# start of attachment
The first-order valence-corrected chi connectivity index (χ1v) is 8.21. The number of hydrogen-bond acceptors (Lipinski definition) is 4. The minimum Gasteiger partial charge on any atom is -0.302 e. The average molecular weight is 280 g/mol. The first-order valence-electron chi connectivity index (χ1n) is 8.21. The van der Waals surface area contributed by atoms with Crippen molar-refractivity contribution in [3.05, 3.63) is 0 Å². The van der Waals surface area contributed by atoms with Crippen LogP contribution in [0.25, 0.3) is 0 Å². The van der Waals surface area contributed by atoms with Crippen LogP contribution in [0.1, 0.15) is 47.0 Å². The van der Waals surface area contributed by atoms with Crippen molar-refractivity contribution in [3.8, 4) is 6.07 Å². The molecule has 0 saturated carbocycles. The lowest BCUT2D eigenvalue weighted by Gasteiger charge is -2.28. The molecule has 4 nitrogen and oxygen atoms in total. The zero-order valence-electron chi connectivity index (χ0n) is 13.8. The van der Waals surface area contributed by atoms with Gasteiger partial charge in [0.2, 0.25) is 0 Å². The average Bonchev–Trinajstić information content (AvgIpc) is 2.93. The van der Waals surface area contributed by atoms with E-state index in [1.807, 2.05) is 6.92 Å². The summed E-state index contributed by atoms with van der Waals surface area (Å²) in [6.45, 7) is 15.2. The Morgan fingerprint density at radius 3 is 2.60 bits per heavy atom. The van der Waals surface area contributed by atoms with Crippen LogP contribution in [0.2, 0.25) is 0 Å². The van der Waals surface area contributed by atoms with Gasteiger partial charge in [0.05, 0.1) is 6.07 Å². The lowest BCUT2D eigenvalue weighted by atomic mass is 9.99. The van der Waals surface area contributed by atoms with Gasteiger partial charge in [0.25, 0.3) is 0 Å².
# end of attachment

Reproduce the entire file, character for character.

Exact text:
The first-order valence-corrected chi connectivity index (χ1v) is 8.21. The number of hydrogen-bond acceptors (Lipinski definition) is 4. The minimum Gasteiger partial charge on any atom is -0.302 e. The average molecular weight is 280 g/mol. The first-order valence-electron chi connectivity index (χ1n) is 8.21. The van der Waals surface area contributed by atoms with Crippen molar-refractivity contribution in [3.05, 3.63) is 0 Å². The van der Waals surface area contributed by atoms with Crippen LogP contribution in [0.25, 0.3) is 0 Å². The van der Waals surface area contributed by atoms with Crippen LogP contribution in [0.1, 0.15) is 47.0 Å². The van der Waals surface area contributed by atoms with Crippen molar-refractivity contribution in [3.8, 4) is 6.07 Å². The molecule has 0 saturated carbocycles. The lowest BCUT2D eigenvalue weighted by Gasteiger charge is -2.28. The molecule has 4 nitrogen and oxygen atoms in total. The zero-order valence-electron chi connectivity index (χ0n) is 13.8. The van der Waals surface area contributed by atoms with Gasteiger partial charge in [0.2, 0.25) is 0 Å². The average Bonchev–Trinajstić information content (AvgIpc) is 2.93. The van der Waals surface area contributed by atoms with E-state index in [1.807, 2.05) is 6.92 Å². The summed E-state index contributed by atoms with van der Waals surface area (Å²) in [6.45, 7) is 15.2. The Morgan fingerprint density at radius 3 is 2.60 bits per heavy atom. The van der Waals surface area contributed by atoms with Crippen LogP contribution in [0.2, 0.25) is 0 Å². The van der Waals surface area contributed by atoms with Gasteiger partial charge in [0.05, 0.1) is 6.07 Å². The lowest BCUT2D eigenvalue weighted by atomic mass is 9.99. The van der Waals surface area contributed by atoms with Gasteiger partial charge in [0.25, 0.3) is 0 Å².